Heard: January 11, 2019.
action commenced in the Superior Court Department on June 15,
case was heard by Thomas P. Billings, J.
Jeffrey P. Allen (Katharin M. Unke Smith also present) for
Leonard M. Davidson for the plaintiffs.
Present: Massing, Desmond, & McDonough, JJ.
defendants, Christoffer and Cheryl Marie Abramson, appeal
from a judgment declaring that the plaintiffs, Arlene and
Gary Miller, acquired by adverse possession a thin slice of
the Abramsons' land situated just across the parties'
shared lot line. The Abramsons argue that the Millers'
only open and adverse use of the disputed area occurring
continuously for the required time period amounts to nothing
more than basic suburban landscaping -- mowing, fertilizing,
and occasional trimming of trees and shrubs. The Abramsons
claim that under Massachusetts law, this sort of yard work is
simply not enough to satisfy the elements of adverse
possession. We disagree and affirm.
facts we recite are taken from the judge's findings, made
after a jury-waived trial, and are supplemented by
uncontroverted evidence in the record. The plaintiff
Millers live in a single-family home at 11 Fellsmere Road in
Newton, on a corner lot at the intersection with Ward Street.
The defendant Abramsons live at 211 Ward Street in Newton.
Fellsmere Road dead-ends onto Ward Street. As shown in the
plan of land we include as an appendix to this opinion, the
back of the Millers' property directly abuts one side
line of the Abramsons' lot. The parties' shared lot
line is straight, running from Ward Street to the back of the
Abramsons' property. The area disputed by the parties
forms a thin triangle, about 492 square feet in size, the
base of which is along the Abramsons' back lot line and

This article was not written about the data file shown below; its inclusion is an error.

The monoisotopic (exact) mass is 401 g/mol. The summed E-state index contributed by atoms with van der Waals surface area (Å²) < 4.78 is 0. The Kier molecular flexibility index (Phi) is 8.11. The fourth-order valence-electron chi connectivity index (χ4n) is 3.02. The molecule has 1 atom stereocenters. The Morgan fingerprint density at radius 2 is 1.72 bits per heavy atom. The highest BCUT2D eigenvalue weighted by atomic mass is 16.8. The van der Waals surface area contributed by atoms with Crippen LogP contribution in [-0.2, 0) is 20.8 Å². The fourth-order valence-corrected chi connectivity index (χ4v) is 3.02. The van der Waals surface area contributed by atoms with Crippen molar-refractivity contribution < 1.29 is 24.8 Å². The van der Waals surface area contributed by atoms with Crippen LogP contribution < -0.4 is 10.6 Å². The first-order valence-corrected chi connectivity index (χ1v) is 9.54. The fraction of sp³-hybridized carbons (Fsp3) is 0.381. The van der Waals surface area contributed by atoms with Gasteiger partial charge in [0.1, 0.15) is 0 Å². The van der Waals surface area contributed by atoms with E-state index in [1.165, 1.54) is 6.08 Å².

one side of which is along the parties' shared lot line.
Millers' use and occupation of the disputed land was
interrupted for purposes of adverse possession by June 15,
2016, when the Millers filed this action, in which the
Abramsons counterclaimed. See Pugatch v.
Stoloff, 41 Mass.App.Ct. 536, 542 n.8 (1996) (complaint
to establish title immediately interrupts adverse
possession). Accordingly, the Millers' goal at the
parties' jury-waived trial was to prove their continuous
use and occupation of the disputed area over a twenty-year
period prior to or ending in June 2016. See G. L. c. 260,
Millers purchased their home in 1986 and moved in the
following year. At the time they moved in, there was a line
of shrubs and small trees along one edge of the disputed
triangle, shown as a dashed line in the appendix (i.e., along
the side of the triangle closest to the Abramsons' house;
not along the shared boundary). This line of vegetation
extended along the edge of the disputed area in a straight
line from the Abramsons' back boundary to the apex of the
triangle, where it jogged slightly, then followed the
parties' shared lot line the rest of the way to Ward
Street. The line of vegetation "formed a natural
boundary between one yard and the next." Until November
2015, when the Abramsons complained to the Millers that they
were encroaching on the Abramsons' land, the Millers
assumed this line of shrubbery represented the legal boundary
between the two lots.
time of trial in October 2017, the assortment of vegetation
found between the two homes showed signs of having being
pruned on the Millers' side. The shrubs and trees were
also substantially larger and denser than when the Millers
moved in. Between 1987 and the trial date, some of the plants
had died and some had been replaced, but most had grown to be
taller than an adult person -- with some trees or shrubs
reaching as high as the second story of the Millers'
house, and one reaching the peak of the
1987, when they first moved in, the Millers retained
Santangelo Landscaping (Santangelo) to care for their lawn
and plantings and to remove leaves. Beginning in that year
and in each year thereafter, a three-person crew from
Santangelo performed yard work at the Millers' property
every week from April 1 through November 1 -- and in some
years even later, depending on when the leaves fell. From
1987 through the present, a Santangelo crew mowed the lawn,
following a spiral course starting from the perimeters and
working inward. The mowed area included the disputed
triangle, inside of the line ...